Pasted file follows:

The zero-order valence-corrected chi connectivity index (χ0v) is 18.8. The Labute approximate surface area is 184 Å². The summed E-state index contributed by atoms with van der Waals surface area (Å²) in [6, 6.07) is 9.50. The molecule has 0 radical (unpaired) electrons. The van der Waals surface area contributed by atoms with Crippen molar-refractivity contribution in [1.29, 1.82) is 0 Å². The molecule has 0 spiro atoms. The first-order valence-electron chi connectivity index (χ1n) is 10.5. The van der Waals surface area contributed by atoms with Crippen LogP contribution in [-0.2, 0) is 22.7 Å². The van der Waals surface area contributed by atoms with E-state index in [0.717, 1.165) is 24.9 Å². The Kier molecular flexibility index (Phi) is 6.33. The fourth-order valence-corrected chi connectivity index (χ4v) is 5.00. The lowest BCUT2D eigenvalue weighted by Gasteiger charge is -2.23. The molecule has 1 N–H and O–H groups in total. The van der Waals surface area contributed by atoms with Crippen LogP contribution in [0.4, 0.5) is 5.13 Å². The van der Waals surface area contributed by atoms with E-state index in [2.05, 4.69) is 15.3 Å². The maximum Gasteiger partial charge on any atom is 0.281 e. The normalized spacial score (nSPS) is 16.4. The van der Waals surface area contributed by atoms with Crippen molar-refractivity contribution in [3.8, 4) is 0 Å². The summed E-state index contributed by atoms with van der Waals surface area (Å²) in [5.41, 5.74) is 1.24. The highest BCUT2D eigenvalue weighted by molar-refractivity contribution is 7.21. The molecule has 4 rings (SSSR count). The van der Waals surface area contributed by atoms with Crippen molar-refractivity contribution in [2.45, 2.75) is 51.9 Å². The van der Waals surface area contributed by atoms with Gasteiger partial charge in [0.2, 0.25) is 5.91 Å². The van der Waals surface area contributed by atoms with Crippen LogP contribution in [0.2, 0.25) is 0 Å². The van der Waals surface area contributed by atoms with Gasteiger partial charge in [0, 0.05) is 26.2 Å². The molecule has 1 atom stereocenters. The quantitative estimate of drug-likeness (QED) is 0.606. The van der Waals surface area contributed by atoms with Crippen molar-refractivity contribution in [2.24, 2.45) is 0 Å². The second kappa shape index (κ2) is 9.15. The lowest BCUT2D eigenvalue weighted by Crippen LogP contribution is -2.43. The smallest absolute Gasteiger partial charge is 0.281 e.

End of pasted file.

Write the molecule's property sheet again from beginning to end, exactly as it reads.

The zero-order valence-corrected chi connectivity index (χ0v) is 18.8. The Labute approximate surface area is 184 Å². The summed E-state index contributed by atoms with van der Waals surface area (Å²) in [6, 6.07) is 9.50. The molecule has 0 radical (unpaired) electrons. The van der Waals surface area contributed by atoms with Crippen molar-refractivity contribution in [1.29, 1.82) is 0 Å². The molecule has 0 spiro atoms. The first-order valence-electron chi connectivity index (χ1n) is 10.5. The van der Waals surface area contributed by atoms with Crippen LogP contribution in [-0.2, 0) is 22.7 Å². The van der Waals surface area contributed by atoms with E-state index in [0.717, 1.165) is 24.9 Å². The Kier molecular flexibility index (Phi) is 6.33. The fourth-order valence-corrected chi connectivity index (χ4v) is 5.00. The lowest BCUT2D eigenvalue weighted by Gasteiger charge is -2.23. The molecule has 1 N–H and O–H groups in total. The van der Waals surface area contributed by atoms with Crippen LogP contribution in [0.4, 0.5) is 5.13 Å². The van der Waals surface area contributed by atoms with E-state index in [2.05, 4.69) is 15.3 Å². The maximum Gasteiger partial charge on any atom is 0.281 e. The normalized spacial score (nSPS) is 16.4. The van der Waals surface area contributed by atoms with Crippen molar-refractivity contribution in [3.8, 4) is 0 Å². The summed E-state index contributed by atoms with van der Waals surface area (Å²) in [5.41, 5.74) is 1.24. The highest BCUT2D eigenvalue weighted by molar-refractivity contribution is 7.21. The molecule has 4 rings (SSSR count). The van der Waals surface area contributed by atoms with Crippen molar-refractivity contribution in [2.45, 2.75) is 51.9 Å². The van der Waals surface area contributed by atoms with Gasteiger partial charge in [0.2, 0.25) is 5.91 Å². The van der Waals surface area contributed by atoms with Crippen LogP contribution in [0.2, 0.25) is 0 Å². The van der Waals surface area contributed by atoms with Gasteiger partial charge in [0, 0.05) is 26.2 Å². The molecule has 1 atom stereocenters. The quantitative estimate of drug-likeness (QED) is 0.606. The van der Waals surface area contributed by atoms with Crippen molar-refractivity contribution in [2.24, 2.45) is 0 Å². The second kappa shape index (κ2) is 9.15. The lowest BCUT2D eigenvalue weighted by Crippen LogP contribution is -2.43. The smallest absolute Gasteiger partial charge is 0.281 e.